Improving early childhood development parenting practices and nutrition is a critical first step in preparing children for school and productive working lives. With nearly 80 percent of Madagascar’s population of 22 million living below $1.25 per day, around half of Malagasy children are chronically malnourished. As part of the roll out of a World Bank supported social safety net project that gives cash transfers to the poorest households, SIEF researchers will test the impact of adding in community meetings on healthy development with behavioral “nudges” to boost mothers’ self-esteem and help them take positive steps for their children’s future. The results will help inform future roll out of the safety net program, and provide researchers with valuable information on the applicability of behavioral science to improve early childhood development.
|Early Childhood Nutrition, Development, and Health
|Patricia Kariger, Research Consultant; Josh Martin, ideas42; Jiyoung Han, ideas42; Tina Razafinimanana, ideas42; Saugato Datta, ideas42; and Catherine McLeod, ideas42; Tahiana Randrianatoandro, World Bank
|Pierre Lazamanana, Director, Ministry of Population, Social Protection, and Gender; Rasendra Rastima, Director General, Madagascar’s FID - Fonds d'Intervention pour le Développement; Haga Allivenja, Evaluation Director, FID - Fonds d'Intervention pour le Développement; Achille Razakatoanina, Director CCT, FID - Fonds d'Intervention pour le Développement; Mirana Noroniaiana Ranarivelo, Private Sector Partnership Specialist, UNICEF; Noroiaina Rakoto, Independent Consultant (Early Childhood Development Specialist)
With nearly 80 percent of Madagascar’s population of 22 million living below $1.25 per day, around half of Malagasy children are chronically malnourished. In 2016, the Government of Madagascar, with World Bank support, implemented a social safety net project to provide cash transfers to the poorest households. The program was rolled out in seven districts, covering some 39,000 households. The program included a cash transfer conditioned on children over the age of six attending school, and an unconditional cash transfer for families with children under the age of six.
As part of the roll out of a social safety net, SIEF researchers are testing the impact of community meetings on healthy development and using behavioral “nudges” to boost mothers’ self-esteem and help them take positive steps for their children’s future. The “Mother Leaders” are beneficiaries elected by their peers and who received training to support the monthly community meetings. They also worked with local non-governmental organizations to deliver the behavioral “nudges These “nudges” included creative exercises to help women develop plans for spending or to boost positive thinking and aspirations, empowering recipients to make better decisions. The exercises were held every two months while women waited for their payments.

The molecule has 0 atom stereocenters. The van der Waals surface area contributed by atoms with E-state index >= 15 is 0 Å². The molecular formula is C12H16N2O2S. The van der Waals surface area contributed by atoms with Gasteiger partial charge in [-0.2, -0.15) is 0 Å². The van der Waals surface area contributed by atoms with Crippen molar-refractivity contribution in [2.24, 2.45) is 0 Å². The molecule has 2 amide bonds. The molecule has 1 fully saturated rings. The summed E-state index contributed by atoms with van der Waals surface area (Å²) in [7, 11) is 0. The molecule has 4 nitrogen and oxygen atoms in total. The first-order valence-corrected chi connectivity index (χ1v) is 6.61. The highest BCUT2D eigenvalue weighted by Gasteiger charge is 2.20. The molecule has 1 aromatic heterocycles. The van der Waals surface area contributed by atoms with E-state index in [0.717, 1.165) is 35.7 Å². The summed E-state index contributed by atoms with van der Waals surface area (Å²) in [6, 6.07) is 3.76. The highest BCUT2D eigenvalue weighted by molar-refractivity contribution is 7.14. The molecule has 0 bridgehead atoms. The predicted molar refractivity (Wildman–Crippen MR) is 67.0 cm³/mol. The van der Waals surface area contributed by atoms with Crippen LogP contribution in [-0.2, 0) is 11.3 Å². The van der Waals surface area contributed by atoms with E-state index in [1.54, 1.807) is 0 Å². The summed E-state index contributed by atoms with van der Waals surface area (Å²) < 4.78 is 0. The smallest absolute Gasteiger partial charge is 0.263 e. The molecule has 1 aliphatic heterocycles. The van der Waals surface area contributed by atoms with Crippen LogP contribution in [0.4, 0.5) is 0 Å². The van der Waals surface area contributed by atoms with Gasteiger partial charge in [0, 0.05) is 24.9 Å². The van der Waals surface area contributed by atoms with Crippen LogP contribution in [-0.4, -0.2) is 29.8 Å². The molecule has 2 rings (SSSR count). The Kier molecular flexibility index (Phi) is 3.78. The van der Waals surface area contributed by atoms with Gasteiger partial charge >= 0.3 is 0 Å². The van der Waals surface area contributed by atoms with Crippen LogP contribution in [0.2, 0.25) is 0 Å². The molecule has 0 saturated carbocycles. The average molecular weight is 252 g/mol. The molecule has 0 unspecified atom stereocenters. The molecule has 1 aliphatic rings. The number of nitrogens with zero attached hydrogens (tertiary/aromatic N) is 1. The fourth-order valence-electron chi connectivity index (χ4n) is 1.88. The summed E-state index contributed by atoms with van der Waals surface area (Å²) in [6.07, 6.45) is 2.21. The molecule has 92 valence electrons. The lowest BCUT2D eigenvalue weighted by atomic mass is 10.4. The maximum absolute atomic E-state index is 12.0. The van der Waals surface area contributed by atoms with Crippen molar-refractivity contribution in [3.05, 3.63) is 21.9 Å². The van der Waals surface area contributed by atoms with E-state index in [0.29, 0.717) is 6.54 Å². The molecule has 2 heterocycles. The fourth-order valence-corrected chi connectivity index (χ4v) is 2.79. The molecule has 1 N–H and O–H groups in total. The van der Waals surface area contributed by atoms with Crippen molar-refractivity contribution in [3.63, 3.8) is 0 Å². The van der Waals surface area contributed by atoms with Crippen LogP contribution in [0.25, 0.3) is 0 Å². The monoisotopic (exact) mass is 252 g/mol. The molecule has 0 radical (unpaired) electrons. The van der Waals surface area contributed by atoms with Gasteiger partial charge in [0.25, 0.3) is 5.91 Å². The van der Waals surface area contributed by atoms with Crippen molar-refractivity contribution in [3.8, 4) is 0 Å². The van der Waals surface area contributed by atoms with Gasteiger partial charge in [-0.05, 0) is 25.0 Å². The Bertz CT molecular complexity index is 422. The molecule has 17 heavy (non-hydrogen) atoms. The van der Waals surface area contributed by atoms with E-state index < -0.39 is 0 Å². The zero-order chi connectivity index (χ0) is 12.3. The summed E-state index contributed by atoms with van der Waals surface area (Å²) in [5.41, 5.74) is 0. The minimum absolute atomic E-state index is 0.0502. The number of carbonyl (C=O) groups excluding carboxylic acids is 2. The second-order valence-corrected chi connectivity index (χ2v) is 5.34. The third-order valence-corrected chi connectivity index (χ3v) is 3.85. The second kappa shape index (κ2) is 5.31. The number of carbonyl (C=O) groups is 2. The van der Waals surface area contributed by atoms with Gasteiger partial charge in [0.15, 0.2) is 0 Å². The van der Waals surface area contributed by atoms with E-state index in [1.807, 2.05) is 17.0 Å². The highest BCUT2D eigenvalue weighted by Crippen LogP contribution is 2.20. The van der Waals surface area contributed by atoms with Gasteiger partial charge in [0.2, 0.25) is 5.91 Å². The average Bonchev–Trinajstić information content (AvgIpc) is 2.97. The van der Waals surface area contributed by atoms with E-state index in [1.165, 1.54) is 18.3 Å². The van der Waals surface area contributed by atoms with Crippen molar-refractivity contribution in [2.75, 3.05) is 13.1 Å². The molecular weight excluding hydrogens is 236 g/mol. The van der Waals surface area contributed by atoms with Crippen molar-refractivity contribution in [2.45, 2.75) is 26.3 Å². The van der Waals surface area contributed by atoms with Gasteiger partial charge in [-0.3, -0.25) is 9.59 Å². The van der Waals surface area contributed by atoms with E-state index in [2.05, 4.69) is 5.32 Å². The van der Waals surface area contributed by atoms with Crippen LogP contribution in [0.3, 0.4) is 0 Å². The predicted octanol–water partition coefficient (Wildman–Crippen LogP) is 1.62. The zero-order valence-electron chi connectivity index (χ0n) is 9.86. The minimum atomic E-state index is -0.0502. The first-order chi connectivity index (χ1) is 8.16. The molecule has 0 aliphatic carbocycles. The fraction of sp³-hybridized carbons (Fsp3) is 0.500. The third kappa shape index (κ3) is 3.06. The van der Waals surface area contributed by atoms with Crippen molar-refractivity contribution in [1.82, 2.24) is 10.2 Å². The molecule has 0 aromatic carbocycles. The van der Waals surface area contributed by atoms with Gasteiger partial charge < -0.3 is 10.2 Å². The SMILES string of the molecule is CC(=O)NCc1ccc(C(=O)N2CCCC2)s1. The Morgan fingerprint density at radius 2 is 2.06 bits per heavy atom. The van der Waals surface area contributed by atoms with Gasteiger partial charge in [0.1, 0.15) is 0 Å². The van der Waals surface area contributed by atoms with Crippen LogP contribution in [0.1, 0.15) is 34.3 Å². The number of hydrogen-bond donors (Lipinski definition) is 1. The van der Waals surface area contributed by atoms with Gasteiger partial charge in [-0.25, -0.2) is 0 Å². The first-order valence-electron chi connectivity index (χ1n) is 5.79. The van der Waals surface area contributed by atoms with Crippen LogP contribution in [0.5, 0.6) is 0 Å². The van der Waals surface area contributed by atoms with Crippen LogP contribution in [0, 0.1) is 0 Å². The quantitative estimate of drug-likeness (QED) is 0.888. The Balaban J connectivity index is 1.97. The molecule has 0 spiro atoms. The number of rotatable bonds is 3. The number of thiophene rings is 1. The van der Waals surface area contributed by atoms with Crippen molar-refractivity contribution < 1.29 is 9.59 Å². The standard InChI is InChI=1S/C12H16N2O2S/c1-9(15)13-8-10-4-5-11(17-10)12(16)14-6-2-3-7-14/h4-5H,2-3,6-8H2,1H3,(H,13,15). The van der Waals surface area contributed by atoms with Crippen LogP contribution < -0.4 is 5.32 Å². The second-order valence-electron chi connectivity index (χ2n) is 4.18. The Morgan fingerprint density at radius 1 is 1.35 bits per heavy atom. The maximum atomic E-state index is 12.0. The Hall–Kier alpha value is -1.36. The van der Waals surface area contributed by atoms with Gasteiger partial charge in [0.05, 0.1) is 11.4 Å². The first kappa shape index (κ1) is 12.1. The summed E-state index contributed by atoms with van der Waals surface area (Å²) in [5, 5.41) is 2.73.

Rural areas in Madagascar are organized by commune administrative units, each of which contain several villages. Fifty-one communes in six rural districts were randomized in four treatment and control groups, covering about 51,000 households: in 77 villages, mothers received the cash transfer only; in 77 villages they received the cash with community meetings; in 77 they received both and also meetings to help them plan; and in 78 they received the cash, community meetings and meetings to help with self-affirmation; and 70 were the control group and didn’t receive anything. The behavioral change activities were led by local non-governmental organizations trained by ideas42. Apart from the baseline, data was collected at midline after program had been going on for about 20 months. Researchers surveyed households on, among other things, parenting practices, economic activities, and diet diversity, and also child development progress using the Malawi Development Assessment Test. Endline results will be collected in October 2019.
Households who qualified for the social safety net transfer program, which covered poor households with children under the age of 12 in some of the poorest regions of Madagascar.
On its own, cash improved food consumption and long-term food security over 12 months, and also children’s language development. In the group that also had the “Mother Leaders” and community meetings, along with cash, there were gains in children’s social skills development and language, while short-term food security rose and people had a more diverse diet. Twinning cash transfers with the activities designed to improve planning led mothers to spend more time with their children; the self-affirmation activities with cash led to gains in children’s social skills development and there were also gain in household spending on education.
The Government of Madagascar, with support from the World Bank, is now planning to scale up the social safety net program and will mainstream behavioral “nudges” into program as it is expanded to other parts of the country.
Drawing on the Madagascar experience, the introduction of behavioral interventions in cash transfer programs is being developed in Kenya, Tanzania, and Ghana in partnership with the World Bank and ideas42.